I often show people how to create custom site definitions with custom masterpages for their SharePoint sites. And, every time the dreaded application.master issue comes up.
SharePoint is a mix of database and server files (12 hive). The mixture of these shows the site. Basically, the database contains reference to piece together information from the 12 hive files to build a website.
However, there are some “static” pages in SharePoint for “helper” pages. These are called application pages or layout pages(because they show up under _layouts). You can always tell one of these pages because _layouts will be in your url.
Now, application pages cannot use the masterpage we create with our features or site definitions because they know nothing about the database. They have to use their own masterpage called application.master.
The application.master lives in the layouts folder with the rest of these files. Now, the issue is, there is one application.master for the entire server. So, if you have multiple web applications, customized different ways, they have to use the same application.master for the application (layout) pages.
Now, most of the application (layout) pages are for administrative functionality, however, there are a few the end users will see (for example: the search page).
So, how do we modify this application.master page.
Well, there are 2 approaches Microsoft recommends per their help article – http://support.microsoft.com/kb/944105:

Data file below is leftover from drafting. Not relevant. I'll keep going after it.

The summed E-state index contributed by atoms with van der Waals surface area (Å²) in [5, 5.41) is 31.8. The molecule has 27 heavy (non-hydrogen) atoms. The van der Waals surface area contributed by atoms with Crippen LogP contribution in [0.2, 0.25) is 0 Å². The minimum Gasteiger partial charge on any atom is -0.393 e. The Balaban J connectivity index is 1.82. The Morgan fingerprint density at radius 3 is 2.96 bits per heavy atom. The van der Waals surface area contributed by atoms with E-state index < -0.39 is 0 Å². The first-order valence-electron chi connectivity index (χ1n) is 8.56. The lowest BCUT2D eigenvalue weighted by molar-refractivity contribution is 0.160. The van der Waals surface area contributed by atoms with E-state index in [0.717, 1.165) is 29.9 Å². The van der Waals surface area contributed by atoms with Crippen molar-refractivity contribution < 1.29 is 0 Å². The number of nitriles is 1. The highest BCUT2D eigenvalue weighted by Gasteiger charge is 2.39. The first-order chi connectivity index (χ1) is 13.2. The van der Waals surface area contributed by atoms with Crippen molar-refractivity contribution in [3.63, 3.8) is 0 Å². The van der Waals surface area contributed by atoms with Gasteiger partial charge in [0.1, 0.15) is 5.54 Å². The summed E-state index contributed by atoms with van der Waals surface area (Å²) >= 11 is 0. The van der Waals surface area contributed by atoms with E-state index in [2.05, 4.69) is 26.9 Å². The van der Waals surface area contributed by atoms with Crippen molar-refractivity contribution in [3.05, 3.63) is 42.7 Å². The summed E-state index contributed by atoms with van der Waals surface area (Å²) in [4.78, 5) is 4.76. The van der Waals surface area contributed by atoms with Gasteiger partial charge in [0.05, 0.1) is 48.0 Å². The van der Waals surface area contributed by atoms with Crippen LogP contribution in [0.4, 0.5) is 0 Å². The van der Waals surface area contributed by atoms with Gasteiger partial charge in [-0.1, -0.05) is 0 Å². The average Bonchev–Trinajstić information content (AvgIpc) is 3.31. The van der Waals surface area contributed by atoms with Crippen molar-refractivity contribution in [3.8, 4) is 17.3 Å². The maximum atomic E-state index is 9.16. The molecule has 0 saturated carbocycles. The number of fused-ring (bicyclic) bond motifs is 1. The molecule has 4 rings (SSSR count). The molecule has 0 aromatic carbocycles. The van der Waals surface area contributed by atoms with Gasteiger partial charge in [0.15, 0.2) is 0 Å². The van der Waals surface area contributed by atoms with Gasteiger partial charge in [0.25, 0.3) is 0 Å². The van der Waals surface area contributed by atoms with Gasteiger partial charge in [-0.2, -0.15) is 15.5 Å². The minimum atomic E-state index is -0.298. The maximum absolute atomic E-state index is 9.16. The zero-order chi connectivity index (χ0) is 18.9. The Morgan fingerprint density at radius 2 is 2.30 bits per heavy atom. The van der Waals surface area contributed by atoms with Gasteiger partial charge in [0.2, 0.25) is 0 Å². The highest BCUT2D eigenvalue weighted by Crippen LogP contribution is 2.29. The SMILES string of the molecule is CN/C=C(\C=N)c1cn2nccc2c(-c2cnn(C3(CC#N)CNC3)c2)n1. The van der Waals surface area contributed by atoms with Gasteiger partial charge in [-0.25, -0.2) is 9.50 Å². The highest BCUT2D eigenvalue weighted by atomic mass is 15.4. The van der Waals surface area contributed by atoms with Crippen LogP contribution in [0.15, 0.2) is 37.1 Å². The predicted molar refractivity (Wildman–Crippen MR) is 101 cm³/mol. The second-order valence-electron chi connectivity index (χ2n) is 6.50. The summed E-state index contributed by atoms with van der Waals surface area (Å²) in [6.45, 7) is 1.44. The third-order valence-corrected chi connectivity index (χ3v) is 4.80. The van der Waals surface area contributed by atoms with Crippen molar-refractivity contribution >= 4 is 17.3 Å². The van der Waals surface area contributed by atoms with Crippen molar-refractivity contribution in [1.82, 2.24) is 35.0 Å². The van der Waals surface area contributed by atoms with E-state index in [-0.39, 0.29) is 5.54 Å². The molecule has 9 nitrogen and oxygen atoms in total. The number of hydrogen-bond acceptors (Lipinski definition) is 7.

1. Modify the application.master page – really Microsoft, you really want us to do this. You are the ones who say best practices are not to modify files from the 12 hive. Now, when you implement something that is not scalable you change your mind. I hate it when Microsoft does this. But, I still use this approach sometimes because it is so easy . So, what is the problem with this approach? First off, this modifies the application.master for your whole server – thus you can’t have mulitple web applications with different application master pages. Second, you are modifying 12 hive files and a SharePoint service pack could overwrite your changes (but this is unlikely).
2. Create a custom layouts folder – once again, really Microsoft. This seems like a horrible implementation to me. Another hack they are recommending to us. It gets you around the multiple web applications with different customization issues. However, it creates a maintenance nightmare.
Now, I do implement number 1 above if I don’t have much time and it won’t hurt my specific requirements. However, I don’t like either of the Microsoft recommendations and I think they should be ashamed this is what they recommend.
My suggestion is to use HTTPModules. I could explain the steps in this blog, but I would just be reiterating something I learned about in another blog. So, I will just give the link to the blog I learned how to do this in to give that author the credit: http://www.sharepointblogs.com/dwise/archive/2007/01/08/one-master-to-rule-them-all-two-actually.aspx
Maybe next version of SharePoint will make application.master configurations more scalable. But for now, creating httpmodules is our best option (at least it is the best option I have found so far).